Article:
New School

At a glance, you would hardly know you were in a swank Bangkok neighborhood.

All you can see in front of you are rows and rows of corrugated tin shacks in a field of mud. Yet just beyond the shacks, just a few blocks away, the streets are full of posh condos and fancy restaurants.

What you’re seeing is a construction workers camp, filled with migrant families, mostly from Cambodia, who have come to Thailand to eek out a semi-nomadic living, moving from one construction site to another, wherever they can earn a modest day-wage.

During the day, most moms and dads here are working on nearby construction sites while a few grandmas look after the babies and toddlers. The older children are left to fill their days idly in their shacks or to wander and play in patches of deep rutted sludge. The children are not allowed off premise. This mud patch is their world, their entire universe.


Welcome to our newest construction camp school, located on Ekamai Road.

We call them Kindergartens, but that isn’t entirely accurate,

While kindergartens are generally for children ages three to seven, our construction camp schools are open to children of any age from toddlers to young teens.  And our curriculum varies by the ages and needs of our students.

First and foremost, we want these children to learn to read and write, and in the process to ignite a lifetime love for learning. When the parents eventually and inevitably move to another construction site, we want their children to insist on going to school!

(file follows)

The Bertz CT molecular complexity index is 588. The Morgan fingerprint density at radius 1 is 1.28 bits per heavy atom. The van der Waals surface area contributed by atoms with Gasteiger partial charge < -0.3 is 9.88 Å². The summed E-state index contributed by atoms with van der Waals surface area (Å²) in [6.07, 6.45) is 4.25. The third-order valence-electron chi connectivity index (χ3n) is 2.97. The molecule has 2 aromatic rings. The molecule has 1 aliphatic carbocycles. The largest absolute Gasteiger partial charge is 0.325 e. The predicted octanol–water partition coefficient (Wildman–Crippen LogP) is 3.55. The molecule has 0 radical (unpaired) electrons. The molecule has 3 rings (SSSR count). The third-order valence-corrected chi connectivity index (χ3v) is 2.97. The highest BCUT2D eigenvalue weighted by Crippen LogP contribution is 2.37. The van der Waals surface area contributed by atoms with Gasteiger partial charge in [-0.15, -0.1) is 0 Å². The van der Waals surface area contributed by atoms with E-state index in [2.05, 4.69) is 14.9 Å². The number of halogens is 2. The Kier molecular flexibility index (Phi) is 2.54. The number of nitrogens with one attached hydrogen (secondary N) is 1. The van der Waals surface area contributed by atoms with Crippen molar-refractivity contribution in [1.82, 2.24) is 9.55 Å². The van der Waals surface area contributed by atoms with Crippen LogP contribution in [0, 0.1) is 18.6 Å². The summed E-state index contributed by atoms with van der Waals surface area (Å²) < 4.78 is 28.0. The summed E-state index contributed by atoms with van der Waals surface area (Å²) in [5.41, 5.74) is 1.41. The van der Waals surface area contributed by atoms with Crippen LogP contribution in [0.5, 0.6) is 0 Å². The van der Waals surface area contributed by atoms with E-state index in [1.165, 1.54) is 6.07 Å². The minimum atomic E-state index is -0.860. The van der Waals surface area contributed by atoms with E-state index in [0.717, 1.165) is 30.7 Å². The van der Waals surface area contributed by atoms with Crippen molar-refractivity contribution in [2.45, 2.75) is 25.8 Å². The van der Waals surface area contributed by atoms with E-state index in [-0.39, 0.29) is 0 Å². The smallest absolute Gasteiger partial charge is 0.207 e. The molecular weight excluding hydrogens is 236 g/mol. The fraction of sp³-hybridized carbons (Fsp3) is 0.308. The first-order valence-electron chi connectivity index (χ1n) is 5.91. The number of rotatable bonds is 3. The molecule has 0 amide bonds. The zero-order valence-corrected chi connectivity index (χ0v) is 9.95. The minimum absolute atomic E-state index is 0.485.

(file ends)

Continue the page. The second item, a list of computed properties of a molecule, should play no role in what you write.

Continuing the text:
Equally important, our construction camp schools are safe havens.  The world of a construction camp may be fraught with dangers, but when children enter our schools, they must know that nothing can hurt them.

Finally, we want our construction camp kids to develop like normal children everywhere.  To this end, we make sure they have milk and fruit snacks and a healthy lunch every school day. We watch and measure their growth throughout the year. And we keep our eyes wide open for any tell-tail signs of problems at home or in the camp, especially regarding neglect and abuse.

As you can see below, our new school is humble. It’s just an “old fashioned” one-room schoolhouse. It keeps the rain out during the monsoon season. It let’s the air in every day. It’s a bright ray of sunshine, no matter how muddy it gets outdoors.

Our first class had ten students.  The number of students will increase to twenty or more over time, but the quantity is not important. What’s important is that every poor child has a safe place to grow up, make friends, go to school, and have a chance in life.